Lehigh University
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New graduate program cited for talent development

John Ochs (left) and Michael Lehman (center) accept the UEDA Talent Development award UEDA president Chuck Shoopman. (Photo courtesy of the University Economic Development Association)

Lehigh’s Master’s of Technical Entrepreneurship (MTE) program has been honored by the University Economic Development Association (UEDA) as the best such program in North America for talent development.

The recognition came after a team of faculty members made a presentation about the MTE program at UEDA’s recent annual summit in Pittsburgh.

The MTE program trains students to create start-up companies and bring new products and services to market. The graduate program is offered by the P.C. Rossin College of Engineering and Applied Science and the Baker Institute for Entrepreneurship, Creativity and Innovation.

UEDA, a national organization of more than 100 universities and their economic development affiliates, encourages economic development by promoting innovation, entrepreneurship and higher education partnerships.

UEDA gave 2013 Awards for Excellence in six categories at its summit. The Talent Development category recognized initiatives that promote development of 21st-century skills. Projects were judged on originality, sustainability, scalability and ability to be replicated.

Michael S. Lehman, MTE professor of practice, and John Ochs, MTE program director, gave the MTE presentation at the UEDA summit. Marc de Vinck, the Dexter F. Baker Professor of Practice in Creativity; Lisa Getzler-Linn, the Baker Institute’s senior director for programs and operations; and Bill Michalerya, associate vice president for government relations and economic development and past president of UEDA, helped prepare the presentation.

From passion to accomplishment

The MTE program has grown rapidly in popularity since launching in May 2012. The first contingent of 14 students completed the program in May 2013. Within three months of graduating, six students had started their own businesses and seven had taken jobs in industry or academia.

In May 2013, 28 more students enrolled in the program.

MTE attracts students from a wide variety of backgrounds. Its students have earned bachelor’s degrees in engineering, accounting, management, German, English, history, physics, behavioral neuroscience, political science, nanotechnology, global studies, journalism, psychology, finance, and art, architecture and design.

“This award is all about our students’ accomplishments,” said Ochs. “Our students embrace learning not because it’s required to get a grade or a diploma, but because our program gives each person, regardless of their undergraduate degree, the opportunity to explore and develop their passion, with the final result being a new product or the company needed to bring that product to market.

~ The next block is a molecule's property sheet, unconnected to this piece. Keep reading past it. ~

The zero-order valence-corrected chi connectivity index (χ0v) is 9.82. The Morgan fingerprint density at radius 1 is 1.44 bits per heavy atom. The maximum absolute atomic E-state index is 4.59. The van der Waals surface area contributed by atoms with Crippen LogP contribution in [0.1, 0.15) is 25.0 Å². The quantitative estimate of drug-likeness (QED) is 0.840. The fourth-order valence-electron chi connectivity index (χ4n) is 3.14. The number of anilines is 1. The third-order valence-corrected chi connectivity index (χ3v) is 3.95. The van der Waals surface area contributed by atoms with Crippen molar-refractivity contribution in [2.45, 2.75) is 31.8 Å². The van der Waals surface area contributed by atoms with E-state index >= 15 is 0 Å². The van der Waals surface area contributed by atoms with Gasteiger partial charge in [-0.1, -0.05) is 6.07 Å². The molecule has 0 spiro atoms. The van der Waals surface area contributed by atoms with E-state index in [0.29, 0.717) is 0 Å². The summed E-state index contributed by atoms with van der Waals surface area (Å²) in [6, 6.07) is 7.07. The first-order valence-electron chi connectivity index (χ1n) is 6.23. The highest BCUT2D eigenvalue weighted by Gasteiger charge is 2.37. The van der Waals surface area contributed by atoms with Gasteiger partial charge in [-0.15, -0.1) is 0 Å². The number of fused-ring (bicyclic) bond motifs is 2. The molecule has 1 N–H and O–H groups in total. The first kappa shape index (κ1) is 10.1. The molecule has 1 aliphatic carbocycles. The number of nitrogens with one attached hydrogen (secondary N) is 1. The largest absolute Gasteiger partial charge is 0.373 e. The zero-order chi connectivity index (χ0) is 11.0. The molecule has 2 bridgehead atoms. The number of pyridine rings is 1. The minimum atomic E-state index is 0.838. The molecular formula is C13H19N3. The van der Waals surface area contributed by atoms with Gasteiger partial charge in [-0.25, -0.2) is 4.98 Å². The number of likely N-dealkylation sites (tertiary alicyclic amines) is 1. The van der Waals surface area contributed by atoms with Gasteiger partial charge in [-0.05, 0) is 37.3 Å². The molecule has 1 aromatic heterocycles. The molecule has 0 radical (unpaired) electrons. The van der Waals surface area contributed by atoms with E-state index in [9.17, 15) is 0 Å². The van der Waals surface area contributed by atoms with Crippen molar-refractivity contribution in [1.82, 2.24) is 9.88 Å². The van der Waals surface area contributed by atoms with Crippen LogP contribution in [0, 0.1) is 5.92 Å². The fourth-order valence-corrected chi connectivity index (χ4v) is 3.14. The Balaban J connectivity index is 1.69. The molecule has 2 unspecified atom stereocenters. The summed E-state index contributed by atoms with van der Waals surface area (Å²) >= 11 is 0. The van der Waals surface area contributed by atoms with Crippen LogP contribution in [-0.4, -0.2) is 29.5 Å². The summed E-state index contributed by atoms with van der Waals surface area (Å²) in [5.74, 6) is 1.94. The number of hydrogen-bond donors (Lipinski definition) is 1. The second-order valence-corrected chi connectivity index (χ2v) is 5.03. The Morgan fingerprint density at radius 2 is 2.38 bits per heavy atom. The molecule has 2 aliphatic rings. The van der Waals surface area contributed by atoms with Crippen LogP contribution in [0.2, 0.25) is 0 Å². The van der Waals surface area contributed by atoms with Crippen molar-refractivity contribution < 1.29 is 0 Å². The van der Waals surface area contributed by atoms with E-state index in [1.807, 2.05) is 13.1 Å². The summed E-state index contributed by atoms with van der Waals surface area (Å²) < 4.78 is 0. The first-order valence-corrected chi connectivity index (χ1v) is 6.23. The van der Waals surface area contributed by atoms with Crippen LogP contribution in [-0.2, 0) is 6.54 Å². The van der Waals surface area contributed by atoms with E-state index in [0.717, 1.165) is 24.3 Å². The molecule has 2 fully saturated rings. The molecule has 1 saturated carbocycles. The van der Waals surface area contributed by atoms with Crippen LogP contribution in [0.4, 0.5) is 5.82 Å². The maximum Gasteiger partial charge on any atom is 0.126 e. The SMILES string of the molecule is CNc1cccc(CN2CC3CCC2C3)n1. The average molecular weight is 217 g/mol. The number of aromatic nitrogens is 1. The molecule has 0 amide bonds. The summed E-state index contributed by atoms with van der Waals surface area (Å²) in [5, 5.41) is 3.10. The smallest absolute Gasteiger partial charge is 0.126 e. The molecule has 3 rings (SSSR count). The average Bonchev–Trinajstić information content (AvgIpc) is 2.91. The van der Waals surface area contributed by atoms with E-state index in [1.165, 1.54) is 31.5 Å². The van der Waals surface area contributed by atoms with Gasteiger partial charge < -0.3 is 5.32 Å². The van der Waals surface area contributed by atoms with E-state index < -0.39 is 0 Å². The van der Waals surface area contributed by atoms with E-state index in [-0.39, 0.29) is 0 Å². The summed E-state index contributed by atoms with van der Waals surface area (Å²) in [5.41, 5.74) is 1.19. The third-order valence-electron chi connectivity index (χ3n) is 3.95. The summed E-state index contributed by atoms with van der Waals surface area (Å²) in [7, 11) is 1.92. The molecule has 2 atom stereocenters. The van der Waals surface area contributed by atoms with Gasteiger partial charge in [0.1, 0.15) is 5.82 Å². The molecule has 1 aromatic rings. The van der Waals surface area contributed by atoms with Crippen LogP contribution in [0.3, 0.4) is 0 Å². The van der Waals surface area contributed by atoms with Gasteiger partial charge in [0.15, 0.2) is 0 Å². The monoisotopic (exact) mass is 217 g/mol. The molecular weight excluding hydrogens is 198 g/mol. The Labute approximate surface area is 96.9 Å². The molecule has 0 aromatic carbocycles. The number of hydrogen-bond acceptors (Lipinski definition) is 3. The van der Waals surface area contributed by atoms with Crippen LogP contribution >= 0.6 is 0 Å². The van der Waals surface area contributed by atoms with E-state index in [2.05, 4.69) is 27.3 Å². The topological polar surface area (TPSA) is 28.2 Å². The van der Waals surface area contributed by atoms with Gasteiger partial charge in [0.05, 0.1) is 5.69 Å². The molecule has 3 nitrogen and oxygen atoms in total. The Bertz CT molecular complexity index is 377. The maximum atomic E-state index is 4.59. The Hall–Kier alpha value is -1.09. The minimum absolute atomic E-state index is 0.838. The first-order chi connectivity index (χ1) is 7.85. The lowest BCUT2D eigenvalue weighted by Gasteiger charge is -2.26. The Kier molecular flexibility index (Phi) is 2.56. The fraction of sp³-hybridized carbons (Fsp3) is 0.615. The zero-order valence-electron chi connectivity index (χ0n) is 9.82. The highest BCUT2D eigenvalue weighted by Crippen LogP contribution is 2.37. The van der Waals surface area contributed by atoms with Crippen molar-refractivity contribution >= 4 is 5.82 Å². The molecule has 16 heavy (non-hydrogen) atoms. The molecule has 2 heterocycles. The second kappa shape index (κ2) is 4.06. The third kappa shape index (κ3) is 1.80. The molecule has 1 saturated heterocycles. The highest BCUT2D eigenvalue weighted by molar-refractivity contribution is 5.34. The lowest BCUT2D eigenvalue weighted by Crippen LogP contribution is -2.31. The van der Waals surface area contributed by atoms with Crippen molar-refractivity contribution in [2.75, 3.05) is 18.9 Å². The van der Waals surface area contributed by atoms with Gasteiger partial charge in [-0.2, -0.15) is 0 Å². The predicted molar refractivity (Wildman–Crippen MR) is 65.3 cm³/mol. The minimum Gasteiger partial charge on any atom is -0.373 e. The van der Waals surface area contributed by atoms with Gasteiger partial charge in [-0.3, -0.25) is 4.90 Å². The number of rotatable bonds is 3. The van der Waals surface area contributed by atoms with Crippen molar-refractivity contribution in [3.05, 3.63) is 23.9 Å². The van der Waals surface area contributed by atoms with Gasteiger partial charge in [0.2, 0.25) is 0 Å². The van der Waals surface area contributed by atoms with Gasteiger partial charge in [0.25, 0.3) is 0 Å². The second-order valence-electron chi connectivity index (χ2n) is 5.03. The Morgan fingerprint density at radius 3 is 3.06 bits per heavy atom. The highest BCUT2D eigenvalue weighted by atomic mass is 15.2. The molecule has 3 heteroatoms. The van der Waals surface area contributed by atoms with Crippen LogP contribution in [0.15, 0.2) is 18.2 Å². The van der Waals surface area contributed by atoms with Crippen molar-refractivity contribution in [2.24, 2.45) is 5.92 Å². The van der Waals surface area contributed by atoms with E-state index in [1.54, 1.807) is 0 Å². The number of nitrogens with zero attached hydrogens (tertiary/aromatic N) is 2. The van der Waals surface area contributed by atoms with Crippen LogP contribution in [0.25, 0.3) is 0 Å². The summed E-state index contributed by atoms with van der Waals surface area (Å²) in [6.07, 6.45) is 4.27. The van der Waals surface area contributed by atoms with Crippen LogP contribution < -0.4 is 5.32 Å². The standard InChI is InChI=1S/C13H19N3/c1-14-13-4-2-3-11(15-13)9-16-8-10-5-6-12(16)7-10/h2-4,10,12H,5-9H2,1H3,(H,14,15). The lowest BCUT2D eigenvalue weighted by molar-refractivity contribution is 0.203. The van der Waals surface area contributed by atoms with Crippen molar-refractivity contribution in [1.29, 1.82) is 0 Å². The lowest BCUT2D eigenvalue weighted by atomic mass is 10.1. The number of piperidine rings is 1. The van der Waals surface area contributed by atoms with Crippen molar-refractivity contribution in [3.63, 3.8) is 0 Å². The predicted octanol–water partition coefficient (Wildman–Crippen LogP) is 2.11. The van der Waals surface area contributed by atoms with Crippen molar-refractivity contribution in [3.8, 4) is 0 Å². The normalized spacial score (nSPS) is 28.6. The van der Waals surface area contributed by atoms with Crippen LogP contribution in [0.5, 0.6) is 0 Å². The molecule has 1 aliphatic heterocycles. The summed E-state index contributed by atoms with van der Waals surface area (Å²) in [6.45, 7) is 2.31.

“When people follow their passion in a supportive environment, great accomplishments follow.”

“The UEDA award is a significant recognition for the MTE program, since the award is a competition for national best practices,” said Michalerya. “This puts Lehigh on a national stage in a leadership role.” It was Lehigh’s fourth win in the UEDA awards and fifth time being a finalist, he said.

Lehman, who gave another presentation at the UEDA summit, said the talent development award brought visibility to the MTE program among the college faculty and administrators in attendance.

“We are having an impact regionally with the entrepreneurs who are starting companies and staying in the region,” said Lehman. “We’re having a national impact as well. Students are using their talents as they are employed by startups, existing companies, academia, nonprofits and government.”

UEDA works to expand economic opportunity in communities by leveraging research, campus planning, community resources, talent development and technology commercialization. Its members represent higher education, private sector and community economic development stakeholders.

The MTE program is looking to double its enrollment again by in 2015, said Ochs.

“I am convinced that our model can and must be replicated at other universities in order to have the economic impact that follows student-led startups,” he said. “As I like to say: ‘Student innovation, fueled by creativity, is this generation’s most important economic development engine.’”

Story by Amy White

Posted on Tuesday, January 14, 2014

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